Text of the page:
in the biblical scripture in Matthew 5:38-39 when Jesus taught us that "I tell
you do not take revenge on someone who offends you".
We further argue that miscarriage of justice is possible at times and an
innocent person may get to the gallows on unreliable evidence.
In 2003, I was privileged to have been appointed as Commissioner by President
Levy Mwanawasa to help gather views on the new constitution and the death
penalty was one of the issues we considered. We received 1,661 petitioners who
wanted death penalty abolished while 1,616 petitioned for it to be maintained.
It was a close call!
In Zambia, the sentence is imposed on very serious and few cases, namely,
treason, murder and aggravated robbery. Zambian Presidents have been reluctant
to sign the death warrants. Statistics show that between 1978 to 1987 and 1988
to 1997, only 7 and 12 convicts were executed in Zambia. There has been no
execution from 1998 onwards, meaning President Mwanawasa, Rupiah Banda, Michael
Sata and the current Edgar Lungu never appended their signatures on the death
warrants. So effectively, we have a de facto moratorium on death penalty! When
President Banda was given the warrants, he declined to sign saying he didn't
"want to have blood on my hands". President Mwanawasa said: "I do not want to
be a chief hanger".
And so when we finally sat as Constitution Review Commission (CRC) to decide
the abolition of death penalty, we split into half and no consensus was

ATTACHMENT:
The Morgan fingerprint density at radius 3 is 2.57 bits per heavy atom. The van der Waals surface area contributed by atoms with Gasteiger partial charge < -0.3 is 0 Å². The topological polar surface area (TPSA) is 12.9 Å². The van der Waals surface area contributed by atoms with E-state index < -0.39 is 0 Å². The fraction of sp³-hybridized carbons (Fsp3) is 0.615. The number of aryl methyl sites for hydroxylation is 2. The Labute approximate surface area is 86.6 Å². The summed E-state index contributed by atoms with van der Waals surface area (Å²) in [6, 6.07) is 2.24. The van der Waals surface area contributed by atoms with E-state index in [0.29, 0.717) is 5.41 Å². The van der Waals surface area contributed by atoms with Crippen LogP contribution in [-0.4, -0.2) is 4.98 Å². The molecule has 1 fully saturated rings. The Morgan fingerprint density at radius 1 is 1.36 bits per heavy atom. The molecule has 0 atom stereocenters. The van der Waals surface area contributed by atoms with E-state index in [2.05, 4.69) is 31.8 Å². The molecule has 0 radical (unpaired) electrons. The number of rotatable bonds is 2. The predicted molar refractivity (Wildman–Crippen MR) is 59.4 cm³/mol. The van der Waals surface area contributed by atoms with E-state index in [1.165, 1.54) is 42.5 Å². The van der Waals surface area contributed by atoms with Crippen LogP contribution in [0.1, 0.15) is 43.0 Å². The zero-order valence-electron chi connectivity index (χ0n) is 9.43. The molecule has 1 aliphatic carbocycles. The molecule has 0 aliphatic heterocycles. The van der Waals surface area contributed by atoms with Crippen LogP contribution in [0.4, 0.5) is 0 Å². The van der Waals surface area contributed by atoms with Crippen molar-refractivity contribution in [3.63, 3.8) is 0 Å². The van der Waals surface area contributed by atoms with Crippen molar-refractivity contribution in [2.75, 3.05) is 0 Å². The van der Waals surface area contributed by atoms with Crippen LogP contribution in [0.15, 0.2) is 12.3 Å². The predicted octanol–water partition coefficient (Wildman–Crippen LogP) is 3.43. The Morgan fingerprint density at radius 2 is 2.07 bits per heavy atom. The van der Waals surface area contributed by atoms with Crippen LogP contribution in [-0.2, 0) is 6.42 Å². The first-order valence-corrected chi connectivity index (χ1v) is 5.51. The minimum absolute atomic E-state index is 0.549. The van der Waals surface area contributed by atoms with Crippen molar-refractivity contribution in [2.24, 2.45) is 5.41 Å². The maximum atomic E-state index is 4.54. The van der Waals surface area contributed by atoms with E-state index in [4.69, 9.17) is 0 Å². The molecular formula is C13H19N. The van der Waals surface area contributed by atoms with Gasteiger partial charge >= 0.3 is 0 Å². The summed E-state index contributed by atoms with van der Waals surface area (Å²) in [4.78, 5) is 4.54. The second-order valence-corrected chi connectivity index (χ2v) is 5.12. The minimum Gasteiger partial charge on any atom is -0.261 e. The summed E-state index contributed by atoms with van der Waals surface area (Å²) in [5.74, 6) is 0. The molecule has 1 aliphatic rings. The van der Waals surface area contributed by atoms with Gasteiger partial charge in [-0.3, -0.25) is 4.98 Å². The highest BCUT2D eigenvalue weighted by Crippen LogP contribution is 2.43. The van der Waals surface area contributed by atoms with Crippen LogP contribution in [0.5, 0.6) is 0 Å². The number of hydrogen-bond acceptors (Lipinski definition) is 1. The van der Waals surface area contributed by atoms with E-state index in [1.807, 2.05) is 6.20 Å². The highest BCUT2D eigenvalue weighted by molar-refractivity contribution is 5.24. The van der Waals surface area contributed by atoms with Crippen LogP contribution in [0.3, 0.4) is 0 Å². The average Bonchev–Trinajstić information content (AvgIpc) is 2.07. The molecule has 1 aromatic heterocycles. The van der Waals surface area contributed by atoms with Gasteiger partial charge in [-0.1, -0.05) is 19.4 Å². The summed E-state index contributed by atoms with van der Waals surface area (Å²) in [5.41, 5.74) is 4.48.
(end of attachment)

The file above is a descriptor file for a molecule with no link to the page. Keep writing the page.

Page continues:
reached. Thus our recommendation was that it should be kept on our statute book
temporally while the final question should be decided by a national referendum.
This explains why Zambia to-date has not ratified the International Covenant on
Civil and Political Rights (Second Optional Protocol) that provides for the
abolition of death penalty.
And so I join those calling for the abolition of death penalty and don't hang
my friend! Replace it with life sentence or longer jail terms.
I wonder if we still even have a hang man. From 1998 no job and getting free
Russian Deputy Proposes Death Penalty for Foreigners Guilty of Election
A Russian lawmaker has proposed to introduce the death penalty for foreigners
guilty of interference in the country's electoral process, less than 2 weeks
before presidential elections scheduled for March 18.
The Kremlin placed a moratorium on the use of the death penalty, enshrined in
Russian law, over 2 decades ago to gain membership in the Council of Europe.
Last month, 13 Russians were indicted by a special prosecutor for a widespread
online influence campaign intended to interfere in the 2016 U.S. presidential
"We should give 25 years [for interference in Russian elections]. Or the death
penalty, because it's a [call to] change the constitutional order," State Duma
deputy Leonid Kalashnikov told the state-run RIA Novosti news agency on Monday.
"That's the worst crime that there is, other than rape and murder," he added.
His comments came on the day that 2 senior Foreign Ministry and Federation
Council officials claimed to have evidence that the United States was
attempting to interfere in Russia's presidential elections.
(source: The Moscow Times)